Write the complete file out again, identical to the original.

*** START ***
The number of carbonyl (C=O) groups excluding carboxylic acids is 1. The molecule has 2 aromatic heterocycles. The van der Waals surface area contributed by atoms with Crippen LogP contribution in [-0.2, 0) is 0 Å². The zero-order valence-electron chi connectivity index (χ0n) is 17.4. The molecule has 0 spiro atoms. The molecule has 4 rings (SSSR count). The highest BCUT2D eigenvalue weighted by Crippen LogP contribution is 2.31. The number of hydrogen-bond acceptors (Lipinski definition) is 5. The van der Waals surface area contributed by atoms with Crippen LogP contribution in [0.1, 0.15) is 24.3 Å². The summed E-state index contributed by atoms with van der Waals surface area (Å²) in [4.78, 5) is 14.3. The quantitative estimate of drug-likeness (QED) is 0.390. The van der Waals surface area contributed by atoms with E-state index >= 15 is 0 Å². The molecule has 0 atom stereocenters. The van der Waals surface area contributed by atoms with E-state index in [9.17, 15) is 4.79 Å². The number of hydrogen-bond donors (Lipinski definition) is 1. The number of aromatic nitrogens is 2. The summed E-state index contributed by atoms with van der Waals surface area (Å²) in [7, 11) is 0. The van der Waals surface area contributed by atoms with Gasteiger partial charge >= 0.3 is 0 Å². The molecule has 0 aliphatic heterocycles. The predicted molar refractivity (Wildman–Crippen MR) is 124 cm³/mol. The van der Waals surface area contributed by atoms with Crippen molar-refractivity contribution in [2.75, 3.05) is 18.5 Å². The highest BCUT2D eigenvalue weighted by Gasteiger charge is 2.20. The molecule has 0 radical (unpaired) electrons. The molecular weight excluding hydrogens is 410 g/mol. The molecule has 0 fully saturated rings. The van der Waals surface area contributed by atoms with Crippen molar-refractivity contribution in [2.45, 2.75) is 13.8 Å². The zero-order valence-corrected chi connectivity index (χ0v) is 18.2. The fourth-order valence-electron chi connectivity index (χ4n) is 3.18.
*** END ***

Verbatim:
The number of carbonyl (C=O) groups excluding carboxylic acids is 1. The molecule has 2 aromatic heterocycles. The van der Waals surface area contributed by atoms with Crippen LogP contribution in [-0.2, 0) is 0 Å². The zero-order valence-electron chi connectivity index (χ0n) is 17.4. The molecule has 0 spiro atoms. The molecule has 4 rings (SSSR count). The highest BCUT2D eigenvalue weighted by Crippen LogP contribution is 2.31. The number of hydrogen-bond acceptors (Lipinski definition) is 5. The van der Waals surface area contributed by atoms with Crippen LogP contribution in [0.1, 0.15) is 24.3 Å². The summed E-state index contributed by atoms with van der Waals surface area (Å²) in [4.78, 5) is 14.3. The quantitative estimate of drug-likeness (QED) is 0.390. The van der Waals surface area contributed by atoms with E-state index >= 15 is 0 Å². The molecule has 0 atom stereocenters. The van der Waals surface area contributed by atoms with E-state index in [9.17, 15) is 4.79 Å². The number of hydrogen-bond donors (Lipinski definition) is 1. The number of aromatic nitrogens is 2. The summed E-state index contributed by atoms with van der Waals surface area (Å²) in [7, 11) is 0. The van der Waals surface area contributed by atoms with Gasteiger partial charge >= 0.3 is 0 Å². The molecule has 0 aliphatic heterocycles. The predicted molar refractivity (Wildman–Crippen MR) is 124 cm³/mol. The van der Waals surface area contributed by atoms with Crippen molar-refractivity contribution in [2.75, 3.05) is 18.5 Å². The highest BCUT2D eigenvalue weighted by Gasteiger charge is 2.20. The molecule has 0 radical (unpaired) electrons. The molecular weight excluding hydrogens is 410 g/mol. The molecule has 0 fully saturated rings. The van der Waals surface area contributed by atoms with Crippen molar-refractivity contribution in [2.45, 2.75) is 13.8 Å². The zero-order valence-corrected chi connectivity index (χ0v) is 18.2. The fourth-order valence-electron chi connectivity index (χ4n) is 3.18.